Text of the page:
Derek Trucks has to be one of the luckiest men alive. The 29-year-old slide guitar prodigy was born into one of the first families of rock ‘n’ roll as the nephew of Butch Trucks, drummer in the Allman Brothers Band. Trucks occasionally played with the Allmans as a teen, and at the tender age of 20 he became a regular member of the band as well as touring with Grateful Dead bassist Phil Lesh. This is, of course, in addition to leading the Derek Trucks Band.
But even those blessed with the skills to make a career as a touring rock musician face another obstacle—life on the road, which has led to the disintegration of many a musician’s marriage. The ultimate answer to that dilemma would be to find a soul mate who is also an accomplished musician that you could play and tour with together. This is where Trucks hit life’s jackpot again with his 2001 marriage to Susan Tedeschi, an accomplished blues singer and guitarist in her own right. Still, the duo hadn’t hit the road in a collaborative effort until last year when they blended elements of their respective bands to create the Soul Stew Revival for an acclaimed summer tour.
Trucks and Tedeschi are on the road together again this summer and have even hinted in at least one interview that the Soul Stew collaboration may become their career focus. Music fans will be the ones hitting the jackpot if that turns out to be true. Like Reese’s chocolate covered peanut butter cups, Trucks’ guitar skills and Tedeschi’s soul-stirring vocals are two great tastes that go even better together.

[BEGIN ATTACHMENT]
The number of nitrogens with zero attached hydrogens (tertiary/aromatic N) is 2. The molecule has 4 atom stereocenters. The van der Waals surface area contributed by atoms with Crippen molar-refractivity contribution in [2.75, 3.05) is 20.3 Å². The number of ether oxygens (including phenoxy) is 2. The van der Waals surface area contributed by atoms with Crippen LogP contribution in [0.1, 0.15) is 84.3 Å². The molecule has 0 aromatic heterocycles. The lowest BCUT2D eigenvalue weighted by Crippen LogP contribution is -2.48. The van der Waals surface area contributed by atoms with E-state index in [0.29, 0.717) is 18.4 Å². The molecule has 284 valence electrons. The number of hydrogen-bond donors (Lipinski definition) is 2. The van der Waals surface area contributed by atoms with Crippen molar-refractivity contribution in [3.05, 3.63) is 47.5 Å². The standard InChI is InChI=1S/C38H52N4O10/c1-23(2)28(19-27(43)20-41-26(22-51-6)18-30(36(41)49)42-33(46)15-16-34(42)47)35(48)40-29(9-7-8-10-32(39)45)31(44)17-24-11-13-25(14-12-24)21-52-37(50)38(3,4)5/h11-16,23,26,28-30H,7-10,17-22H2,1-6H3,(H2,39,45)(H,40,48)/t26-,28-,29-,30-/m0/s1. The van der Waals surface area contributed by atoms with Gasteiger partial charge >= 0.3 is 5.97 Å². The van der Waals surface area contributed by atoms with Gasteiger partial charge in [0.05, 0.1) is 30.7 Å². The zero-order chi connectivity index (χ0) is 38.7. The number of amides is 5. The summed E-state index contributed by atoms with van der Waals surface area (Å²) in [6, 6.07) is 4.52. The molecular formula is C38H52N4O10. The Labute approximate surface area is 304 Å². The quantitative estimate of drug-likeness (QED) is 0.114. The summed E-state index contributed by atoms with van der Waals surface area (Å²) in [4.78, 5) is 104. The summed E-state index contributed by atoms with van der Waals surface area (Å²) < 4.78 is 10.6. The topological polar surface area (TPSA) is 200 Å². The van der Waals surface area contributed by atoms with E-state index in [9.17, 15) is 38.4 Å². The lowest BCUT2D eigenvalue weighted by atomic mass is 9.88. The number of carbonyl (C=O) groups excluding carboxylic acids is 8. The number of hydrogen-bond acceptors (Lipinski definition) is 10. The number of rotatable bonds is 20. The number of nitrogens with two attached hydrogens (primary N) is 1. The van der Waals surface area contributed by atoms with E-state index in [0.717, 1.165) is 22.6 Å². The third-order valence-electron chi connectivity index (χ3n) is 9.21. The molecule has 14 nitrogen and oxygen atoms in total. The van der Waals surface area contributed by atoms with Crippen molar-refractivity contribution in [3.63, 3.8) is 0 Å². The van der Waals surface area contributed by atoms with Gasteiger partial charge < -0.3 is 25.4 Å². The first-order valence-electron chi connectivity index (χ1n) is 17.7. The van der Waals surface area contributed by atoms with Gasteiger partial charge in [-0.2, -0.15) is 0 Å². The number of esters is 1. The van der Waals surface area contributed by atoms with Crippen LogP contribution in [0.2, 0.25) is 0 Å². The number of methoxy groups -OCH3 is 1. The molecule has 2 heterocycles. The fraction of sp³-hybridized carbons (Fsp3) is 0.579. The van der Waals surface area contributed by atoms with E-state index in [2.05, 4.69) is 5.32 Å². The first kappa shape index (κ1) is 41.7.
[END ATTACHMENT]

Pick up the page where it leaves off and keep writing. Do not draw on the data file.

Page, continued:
But what happens when you take a blues rock band and present them in a jazz format? This was the hand the band was dealt when they were booked into the Masonic Auditorium for a show billed as part of the SFJazz summer season. The band comes out with high energy and the new song “People” has a great uplifting vibe as Tedeschi hits the mark early with some socially conscious vocals. But the combination of the SFJazz label and an upscale venue with seats seems to create a herd mentality wherein the audience will not be moved to get up and groove.
A seated audience negates much of the band-crowd interaction that is a well-documented factor in the live shows of improvisation-oriented bands like the Allman Brothers and Grateful Dead. So the Soul Stew Revival is faced with a challenge here as they are unable to feed off the crowd’s energy like they would at most shows. After a bluesy number where Tedeschi proves she can play some lead guitar too, the band seems out to test whether there’s anything that can get the crowd up by throwing down their high-octane cover of Eric Clapton’s “Anyday”.
Trucks did a world tour with Clapton and his band a couple of years ago, appropriate since Duane Allman was a collaborator of Clapton’s on the classic 1970 Derek & the Dominoes project. The classic tune from that project had the crowd going bonkers when the Soul Stew Revival played it in the encore slot at the Fillmore last year. Here, the audience does seem enraptured, but remains seated. Tedeschi and Mike Mattison offer gorgeous harmony vocals, while the 11-piece ensemble lays down a smoking groove that features a sizzling guitar solo from Trucks. The crowd is moved to rise for a standing ovation at the end of the song, but takes their seats again just as quickly. It’s just one of those venues.